Very young children, babies even, enjoy tactile books such as this one from the publisher’s Touch & Feelings series. Herein we’re introduced to Bear who on this particular morning is feeling grouchy, particularly round his middle.
perhaps keeping to his normal routine that includes some sweet tasting honey might help improve his mood unless … oops, you drop it. GRRRRR – that’s the best way to vent your anger; after which hopefully, you’ll be back to your normal calm, contented self: breathing deeply helps.
As though speaking directly to her protagonist, clinical psychologist specialising in childhood mental health, Dr Naira Wilson writes in a chatty style and the book is illustrated by David Creighton-Pester, whose pictures of the bear show the character’s range of feelings with gentle humour.

Little Tiger Board Books for Little Humans

Day and Night
Harriet Evans and Lirios Bou

There are five different locations – a temperate forest, a desert (wherein I encountered a hyrax for the first time), marshes, a savannah and a steamy tropical jungle – to visit in this ’switch-a-picture’ book, both during the daytime and then, by means of a series of tabs on each recto, at night. Thus for example in the marshes rather than the seeing “Bright dragonflies swarm through blue sunny skies,’ if the tab is pulled, these disappear from the window and are replaced by a much darker sky wherein fireflies make looping patterns. While in the jungle instead of the monkeys climbing trees that are visible in daytime, a pull of the tab reveals bats.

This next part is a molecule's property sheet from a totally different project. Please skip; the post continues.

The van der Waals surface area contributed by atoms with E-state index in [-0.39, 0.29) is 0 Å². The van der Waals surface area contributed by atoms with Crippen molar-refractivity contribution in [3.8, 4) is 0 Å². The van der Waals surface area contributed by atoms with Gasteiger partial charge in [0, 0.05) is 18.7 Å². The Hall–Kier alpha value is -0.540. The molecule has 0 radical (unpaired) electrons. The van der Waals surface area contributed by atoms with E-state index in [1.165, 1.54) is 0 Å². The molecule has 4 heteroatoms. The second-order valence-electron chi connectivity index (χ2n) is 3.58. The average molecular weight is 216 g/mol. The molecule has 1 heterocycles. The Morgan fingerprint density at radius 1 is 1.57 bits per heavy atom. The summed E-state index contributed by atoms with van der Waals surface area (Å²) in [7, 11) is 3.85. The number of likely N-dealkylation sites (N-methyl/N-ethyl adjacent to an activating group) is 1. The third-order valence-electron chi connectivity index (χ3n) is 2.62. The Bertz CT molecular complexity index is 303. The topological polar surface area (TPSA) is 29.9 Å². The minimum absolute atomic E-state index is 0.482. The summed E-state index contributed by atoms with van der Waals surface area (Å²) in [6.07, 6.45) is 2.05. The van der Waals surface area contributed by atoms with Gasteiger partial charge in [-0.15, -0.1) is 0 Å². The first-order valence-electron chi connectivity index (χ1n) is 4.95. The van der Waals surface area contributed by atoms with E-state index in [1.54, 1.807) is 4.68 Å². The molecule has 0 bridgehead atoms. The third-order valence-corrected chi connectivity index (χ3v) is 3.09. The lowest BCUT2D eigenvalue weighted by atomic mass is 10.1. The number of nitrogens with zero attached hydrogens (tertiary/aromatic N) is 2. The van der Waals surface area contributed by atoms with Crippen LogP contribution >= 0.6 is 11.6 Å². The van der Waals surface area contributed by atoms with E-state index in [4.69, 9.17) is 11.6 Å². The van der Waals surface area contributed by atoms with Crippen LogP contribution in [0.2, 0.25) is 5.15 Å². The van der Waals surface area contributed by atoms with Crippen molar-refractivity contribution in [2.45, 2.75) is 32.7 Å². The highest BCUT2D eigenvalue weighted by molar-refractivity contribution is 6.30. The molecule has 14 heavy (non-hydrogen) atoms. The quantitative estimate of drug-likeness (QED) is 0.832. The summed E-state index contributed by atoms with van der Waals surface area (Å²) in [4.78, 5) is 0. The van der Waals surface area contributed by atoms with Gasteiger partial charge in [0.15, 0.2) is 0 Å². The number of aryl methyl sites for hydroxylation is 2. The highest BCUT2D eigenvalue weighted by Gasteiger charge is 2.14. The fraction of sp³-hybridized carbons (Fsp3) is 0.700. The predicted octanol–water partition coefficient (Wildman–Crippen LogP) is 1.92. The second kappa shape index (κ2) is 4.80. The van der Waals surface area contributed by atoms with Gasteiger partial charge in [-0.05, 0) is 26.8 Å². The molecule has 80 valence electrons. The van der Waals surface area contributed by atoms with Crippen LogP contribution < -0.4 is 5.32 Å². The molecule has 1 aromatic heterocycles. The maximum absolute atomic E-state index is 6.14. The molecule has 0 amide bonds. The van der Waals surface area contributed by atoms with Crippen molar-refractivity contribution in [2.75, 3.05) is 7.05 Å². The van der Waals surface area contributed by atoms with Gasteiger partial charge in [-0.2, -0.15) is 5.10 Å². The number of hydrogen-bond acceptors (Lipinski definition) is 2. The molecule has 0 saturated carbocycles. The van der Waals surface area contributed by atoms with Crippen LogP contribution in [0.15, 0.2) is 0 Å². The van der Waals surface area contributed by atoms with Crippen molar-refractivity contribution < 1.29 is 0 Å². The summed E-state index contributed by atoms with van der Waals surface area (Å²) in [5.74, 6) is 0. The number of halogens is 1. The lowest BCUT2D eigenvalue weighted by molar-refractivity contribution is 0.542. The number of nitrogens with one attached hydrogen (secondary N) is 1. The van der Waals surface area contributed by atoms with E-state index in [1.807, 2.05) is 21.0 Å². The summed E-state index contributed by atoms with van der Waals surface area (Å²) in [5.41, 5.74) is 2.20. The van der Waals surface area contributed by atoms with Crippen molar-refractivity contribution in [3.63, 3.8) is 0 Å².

Innovative, and engaging, with attractive illustrations by Lirios Bou and Harriet Evans’ brief rhyming text and additional facts hidden until the tabs are tugged, this is a fun book for day or evening sharing with the very young.

I Can Learn: Dinosaurs
Lauren Crisp and Thomas Elliott

New in the publisher’s I Can Learn series, Dinosaurs has both cutaway pages and flaps. Starting at the Triassic period, then moving to the Jurassic and finally the Cretaceous period, little ones can meet a host of dinosaurs both large and small. Lauren Crisp provides the brief rhyming text and questions that accompany Elliott’s enticing illustrations of the prehistoric animals set against different colour backgrounds.